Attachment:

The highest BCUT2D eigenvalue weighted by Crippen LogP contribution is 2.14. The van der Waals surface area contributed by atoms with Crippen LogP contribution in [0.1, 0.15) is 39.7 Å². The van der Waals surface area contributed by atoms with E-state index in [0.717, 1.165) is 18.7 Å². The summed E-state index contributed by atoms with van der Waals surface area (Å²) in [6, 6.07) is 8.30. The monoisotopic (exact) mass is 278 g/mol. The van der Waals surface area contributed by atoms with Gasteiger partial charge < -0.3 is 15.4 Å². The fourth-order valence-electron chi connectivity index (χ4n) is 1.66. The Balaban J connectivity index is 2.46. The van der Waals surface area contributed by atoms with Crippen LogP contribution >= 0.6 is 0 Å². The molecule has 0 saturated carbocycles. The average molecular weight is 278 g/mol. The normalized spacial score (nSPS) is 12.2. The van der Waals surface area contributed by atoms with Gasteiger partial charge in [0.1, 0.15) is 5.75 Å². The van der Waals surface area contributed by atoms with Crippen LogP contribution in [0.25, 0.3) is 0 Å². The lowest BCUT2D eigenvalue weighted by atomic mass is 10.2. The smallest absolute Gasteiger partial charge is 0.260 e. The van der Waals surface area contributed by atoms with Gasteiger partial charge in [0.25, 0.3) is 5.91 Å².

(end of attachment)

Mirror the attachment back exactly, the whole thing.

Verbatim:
The highest BCUT2D eigenvalue weighted by Crippen LogP contribution is 2.14. The van der Waals surface area contributed by atoms with Crippen LogP contribution in [0.1, 0.15) is 39.7 Å². The van der Waals surface area contributed by atoms with E-state index in [0.717, 1.165) is 18.7 Å². The summed E-state index contributed by atoms with van der Waals surface area (Å²) in [6, 6.07) is 8.30. The monoisotopic (exact) mass is 278 g/mol. The van der Waals surface area contributed by atoms with Gasteiger partial charge < -0.3 is 15.4 Å². The fourth-order valence-electron chi connectivity index (χ4n) is 1.66. The Balaban J connectivity index is 2.46. The van der Waals surface area contributed by atoms with Crippen LogP contribution >= 0.6 is 0 Å². The molecule has 0 saturated carbocycles. The average molecular weight is 278 g/mol. The normalized spacial score (nSPS) is 12.2. The van der Waals surface area contributed by atoms with Gasteiger partial charge in [0.1, 0.15) is 5.75 Å². The van der Waals surface area contributed by atoms with Crippen LogP contribution in [0.25, 0.3) is 0 Å². The lowest BCUT2D eigenvalue weighted by atomic mass is 10.2. The smallest absolute Gasteiger partial charge is 0.260 e. The van der Waals surface area contributed by atoms with Gasteiger partial charge in [0.25, 0.3) is 5.91 Å².